Tuesday, 26 June 2012

Queen Charlotte Track, New Zealand

Dew still on the grass as we hike out of 
Lochmara Lodge

The main purpose of our trip to New Zealand was to walk the Queen Charlotte Track. It starts near the most northern tip of the South Island in Ship Cove (where Captain Cook landed five times between 1770 and 1777) and ends seventy one kilometers further south in Anakiwa.

Before departing for NZ I had to check with my mum if we'd even had Queen Charlotte. I'm sure you all know, but she was the wife of King George III.

Day 1: Ship Cove to Furneaux Lodge
Furneaux Lodge

The main thing we all feared was five days of rain. Walking the track in a downpour wouldn't be much fun at all. The night before our walk was due to start it hammered down hard enough to wake me during the night. The forecasts didn't bode at all well.

Thankfully as we arrived in Picton the rain cleared and we had a dry boat ride out to Ship Cove. Fearing it could be rough I had taken some sea sickness tablets which made me quite drowsy and I managed to snooze through a dolphin sighting.

The boat dropped five passengers off at Ship Cove and it was incredibly peaceful once the boat had departed. We started by detouring off the track to visit a waterfall near Ship Cove.

Once we joined the track there was a stiff uphill until we reached the ridge that we would follow for the majority of the day. Thankfully the worst weather we had to deal with was a few showers of light drizzle. Most of the day was spent in the trees with the occassional glimpse of the Sound teasing us now and again.

Lochmara Lodge was a very homely place. An old country house - the mind boggles why you'd build one so remote - it had a slightly tired feel. There was only one other group staying and the place had an end of season feel.
 
 Day 2: Furneaux Lodge to Punga Cove
Rusting tractor in Big Bay

As was due to be our shortest day of walking, Phil and I decided to start the day with a detour to the Furneaux Waterfall.

On the main track it was an easy days walking. After about an hour Phil and I detoured again following some signs to old mine shafts that were supposed to be interesting to check out. Unfortunately the lack of a map, disappearing sign posts and a river crossing got the better of us. We returned to the track and set a brisk pace trying to catch up with Jennie and Suzanne.  We found them after an hour having a quick break and taking in the view.

We saw no one else on the track all day, but it was a social evening (things are relative on the Queen Charlotte Track) where we met an America family and English couple.

Punga Cove

Day 3: Punga Cove to Portage Hotel

Day three was the 'big one' where we had to cover twenty eight kilometers. We started with an hours steep uphill onto a ridge where we had stunning views of Queen Charlotte Sound to the east and Kenepura Sound to the west.

We spent the day walking close to the English couple we'd met the night before and two Kiwi couples. We had a huge morale boost at lunch time when we checked the map. I thought we were half way, but worked out we were actually three quarters of the way along for the day!

When we arrived at Portage Hotel it had the feel of a modern resort compared to the more individual lodges we'd stayed in the previous two days. We relaxed with a hot tub, read and recharged for the following day.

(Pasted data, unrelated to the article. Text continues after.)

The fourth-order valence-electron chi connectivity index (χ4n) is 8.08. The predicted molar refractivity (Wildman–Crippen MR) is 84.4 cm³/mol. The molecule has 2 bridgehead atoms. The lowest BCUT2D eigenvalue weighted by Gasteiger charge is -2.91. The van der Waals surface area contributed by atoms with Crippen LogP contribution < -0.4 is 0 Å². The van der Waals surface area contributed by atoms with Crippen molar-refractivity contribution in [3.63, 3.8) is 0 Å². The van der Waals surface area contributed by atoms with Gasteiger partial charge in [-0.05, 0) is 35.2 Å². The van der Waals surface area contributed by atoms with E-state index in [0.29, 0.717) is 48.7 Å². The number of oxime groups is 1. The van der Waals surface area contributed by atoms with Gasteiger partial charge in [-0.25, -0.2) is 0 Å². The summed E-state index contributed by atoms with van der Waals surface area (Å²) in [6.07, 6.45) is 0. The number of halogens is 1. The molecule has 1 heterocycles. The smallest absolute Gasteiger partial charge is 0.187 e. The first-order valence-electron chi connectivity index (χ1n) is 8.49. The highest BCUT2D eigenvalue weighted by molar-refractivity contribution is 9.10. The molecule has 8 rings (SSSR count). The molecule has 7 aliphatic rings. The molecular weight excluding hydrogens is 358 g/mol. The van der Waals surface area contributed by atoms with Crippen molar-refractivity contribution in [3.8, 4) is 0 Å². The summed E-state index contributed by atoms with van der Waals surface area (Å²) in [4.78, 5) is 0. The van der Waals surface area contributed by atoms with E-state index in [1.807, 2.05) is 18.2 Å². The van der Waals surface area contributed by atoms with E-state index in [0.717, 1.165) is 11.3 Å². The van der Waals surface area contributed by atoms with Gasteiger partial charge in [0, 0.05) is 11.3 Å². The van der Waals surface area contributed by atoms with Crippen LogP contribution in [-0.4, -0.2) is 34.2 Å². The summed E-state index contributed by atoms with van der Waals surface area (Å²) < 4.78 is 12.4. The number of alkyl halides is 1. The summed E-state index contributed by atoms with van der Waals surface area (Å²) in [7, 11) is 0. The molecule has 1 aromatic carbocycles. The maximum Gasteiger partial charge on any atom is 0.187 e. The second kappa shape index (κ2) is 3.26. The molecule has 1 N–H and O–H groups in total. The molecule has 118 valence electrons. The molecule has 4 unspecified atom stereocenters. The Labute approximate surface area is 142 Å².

The end of the long day at Portage

Day 4: Portage to Lochmara Lodge

Most people walk the track in four days, but we added in an extra night so that we could stay at Lochmara Lodge. This meant that we had a relatively short day which started with the now inevitable steep uphill for the first hour.

Lochmara is an hours detour off the track  and being closer to Picton the lodge is a popular day trip destination in itself. We arrived just after lunch and decided to take some kayaks out in the afternoon. Unfortunately I picked one with a leak and took on quite a lot of water during our paddle!

Before dinner (the best of the track) we rented the spa. Twin baths filled with essential oils that had awesome views of the Sound. Yes, I'm a new age man.

Sound, Inter-Islander ferry and Picton


Day 5: Lochmara Lodge to Anakiwa

Our final day was relatively short at eighteen kilometers. We had to walk an hour from the lodge to get back to the main track. The lodge was soon to close for the off season and I wondered if we'd be the last people on the track out from the lodge for the year (most people visit by boat).

In all honesty this might have been a day too much for our little group. We were all tired and there was a noticeable lack of conversation during the walk. As we approached Anakiwa the track got busier and it was the first time in five days we saw people walking the in the opposite direction to us.

The boat home from Anakiwa

Sick of the lodge picnics we had opted to do without on our final day, hoping we'd make it to Anakiwa in time for lunch at a café. We arrived in Anakiwa just after midday to find it was a small place without any cafés. Tired, grumpy and hungry.

Thankfully it wasn't too long a wait before the boat came to pick us up for the journey back to Picton.

I haven't done five days of hiking since school. It was an enjoyable five days. The peace and tranquillity of the Sound made it a relaxing experience, despite the physical excursion. The lodges and bag transfers each day mean you certainly aren't roughing it.

2 comments:

  1. nice posting.. thanks for sharing.

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  2. Love it. I would definetly do that and the St Claire half marathon again. Perhaps next year it should be the Abel Tasmnan track after the obligatory vineyard run and recovery at Nic's Shed?
    JenX

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